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Samip Raval - Training Consultant

Born and raised in North Carolina, Samip is a performer and director in theater and film. 
Selected Credits: International Tour of Disgraced by Ayad Akhtar; Regional Theater includes Arena Stage, Playmakers Repertory Theater, Eugene O’Neill Playwrights Conference. 
Directing credits: M. Butterfly by David Henry Hwang, The Who And The What by Ayad Akhtar, the World-premiere of A Small History Of Amal, Age 7  by Lindsay Joelle, and Guards At The Taj by Rajiv Joseph. 
Samip has held residencies and workshops with the Kennedy Center, Oregon Shakespeare Festival, ACT Seattle, Lincoln Center Education, Cornish College of the Arts, and LaGuardia Performing Arts Center.

He has worked as an instructor for over ten years and teaches at the UNC School of the Arts, Drama Summer Intensive. 

Samip is a member of the Actors Equity Association and holds a BFA from the University North Carolina School of the Arts. 


Contact Samip

phone 866.202.0422 x705


What is your favorite moment in the training room?

When the lightbulb goes off for someone. I believe the observational opportunities are equally essential as being a participant because you can often have the greatest epiphones as an observer. As a participant or practioner working in the space, you can experience change, hone the practice, and notate the difference or learning moment during a separate time, but observing closely gives one the chance to seek specific goals, and notice the difference when applying to technique or practice.


What do you consider your personal trademark as a trainer?

I truly believe that no two people are the same. I simply cannot copy and paste a strategy or curriculum for one person and expect it to fit perfectly with someone else. We each have different strengths and weaknesses, and I pride myself on identifying different exercises for each person based on their needs.


Which role or performance of your own has meant the most to you as an actor?

I got to play Abe in Disgraced, by Ayad Akhtar. It was my first encounter with his work and it opened me up to a new way of experiencing plays and text. I got to perform in two separate productions of it later and the play continued growing in me, and changed with me each time I returned to it.


Which words or phrases do you most overuse?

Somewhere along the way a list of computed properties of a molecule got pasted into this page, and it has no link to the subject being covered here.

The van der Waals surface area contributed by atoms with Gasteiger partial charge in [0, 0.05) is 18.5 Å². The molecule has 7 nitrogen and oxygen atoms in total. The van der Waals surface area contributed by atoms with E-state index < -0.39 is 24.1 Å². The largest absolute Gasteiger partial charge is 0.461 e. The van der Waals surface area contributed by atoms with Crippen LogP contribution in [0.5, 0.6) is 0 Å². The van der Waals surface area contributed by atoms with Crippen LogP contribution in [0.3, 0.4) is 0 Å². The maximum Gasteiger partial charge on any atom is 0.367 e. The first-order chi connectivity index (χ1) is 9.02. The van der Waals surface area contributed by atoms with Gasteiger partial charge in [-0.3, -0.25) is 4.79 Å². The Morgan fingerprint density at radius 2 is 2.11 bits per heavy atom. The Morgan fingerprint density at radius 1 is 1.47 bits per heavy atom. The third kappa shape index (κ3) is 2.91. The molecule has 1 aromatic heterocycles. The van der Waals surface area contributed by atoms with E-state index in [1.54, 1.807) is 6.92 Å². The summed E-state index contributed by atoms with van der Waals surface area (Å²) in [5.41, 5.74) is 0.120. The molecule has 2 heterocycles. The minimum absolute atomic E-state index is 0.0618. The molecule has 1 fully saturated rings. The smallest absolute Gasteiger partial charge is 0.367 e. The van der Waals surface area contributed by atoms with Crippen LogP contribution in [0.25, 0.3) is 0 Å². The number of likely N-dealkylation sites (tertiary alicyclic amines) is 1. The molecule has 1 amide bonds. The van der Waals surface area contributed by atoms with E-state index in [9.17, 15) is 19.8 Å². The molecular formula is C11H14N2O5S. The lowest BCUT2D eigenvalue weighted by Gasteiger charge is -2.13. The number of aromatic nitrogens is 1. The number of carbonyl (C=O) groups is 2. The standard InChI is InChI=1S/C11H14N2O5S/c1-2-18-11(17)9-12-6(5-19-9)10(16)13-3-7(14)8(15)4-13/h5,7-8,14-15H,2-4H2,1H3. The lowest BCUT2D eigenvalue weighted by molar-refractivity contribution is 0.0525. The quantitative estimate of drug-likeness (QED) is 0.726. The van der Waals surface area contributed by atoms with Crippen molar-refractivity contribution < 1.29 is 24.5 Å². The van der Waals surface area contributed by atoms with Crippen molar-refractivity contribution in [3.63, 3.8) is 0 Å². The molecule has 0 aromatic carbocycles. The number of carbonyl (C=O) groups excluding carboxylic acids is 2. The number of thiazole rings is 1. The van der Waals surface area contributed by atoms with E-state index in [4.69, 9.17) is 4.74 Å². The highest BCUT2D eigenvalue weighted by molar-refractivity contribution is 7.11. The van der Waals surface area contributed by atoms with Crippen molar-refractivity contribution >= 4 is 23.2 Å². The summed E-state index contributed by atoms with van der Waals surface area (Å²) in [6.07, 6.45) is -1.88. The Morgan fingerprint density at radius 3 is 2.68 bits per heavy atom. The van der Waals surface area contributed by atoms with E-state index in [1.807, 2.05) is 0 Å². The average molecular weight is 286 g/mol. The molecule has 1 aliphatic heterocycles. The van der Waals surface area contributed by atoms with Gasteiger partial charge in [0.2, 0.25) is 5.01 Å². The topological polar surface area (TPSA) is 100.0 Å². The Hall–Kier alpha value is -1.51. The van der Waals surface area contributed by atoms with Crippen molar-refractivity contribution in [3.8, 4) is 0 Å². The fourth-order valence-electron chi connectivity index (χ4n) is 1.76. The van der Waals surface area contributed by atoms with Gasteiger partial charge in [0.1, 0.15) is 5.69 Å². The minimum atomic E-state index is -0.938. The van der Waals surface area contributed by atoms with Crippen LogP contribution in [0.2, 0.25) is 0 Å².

Kobe! (every time a crumple up a sheet of paper and throw it into the trashcan)


Who are your favorite actors?

I remember seeing Mark Rylance in Twelfth Night. I never believed there could be anyone defined as “the greatest actor”…until I saw him in the play. He really could play anything on the scale, and I imagine such specificity can only come with his commitment to practice and play.


Which talent would you most like to have?

Whistling. I’ve tried for a long time, and I still can’t do it. If I ever audition for a part where whistling is required, I’ll have to come to with a sound cue.


What can’t you start your day without?

A good breakfast. It’s so important that sometime I go to sleep thinking about what I’ll choose…pancakes? Eggs & toast? Gronola, yogurt, and berries? It sets me up for the day.


What is your hidden talent?

If there aren’t any board games or cards around, I’d like to think it’s coming up with fun games.


You’ve won a vacation of your choosing! Where are you going?

I heard they’re taking people to space now. If I won a vacation anywhere, I’m calling Expedia to find me a trip to Moon.


If you were to die and come back as a person or a thing, what would it be?

Some trees can grow to a thousand years old. Although I would initially think it wouldn’t be much fun to stay in one place for an entire lifetime (or ten!), only trees can witness the incremental growth in our seasons, and in nature. I also image they aren’t as lonely or inactive, since they give shelter, food, and nutrients to insects and birds. So I’m sure three hundred to a thousand years gives them enough time to make friends. But if not a tree, I’d return as a hawk.


What is your most treasured possession?

My violin. I love to play and sometimes I get more time to practice than others. But I’ve learned it’s something I’ve come to rely on more.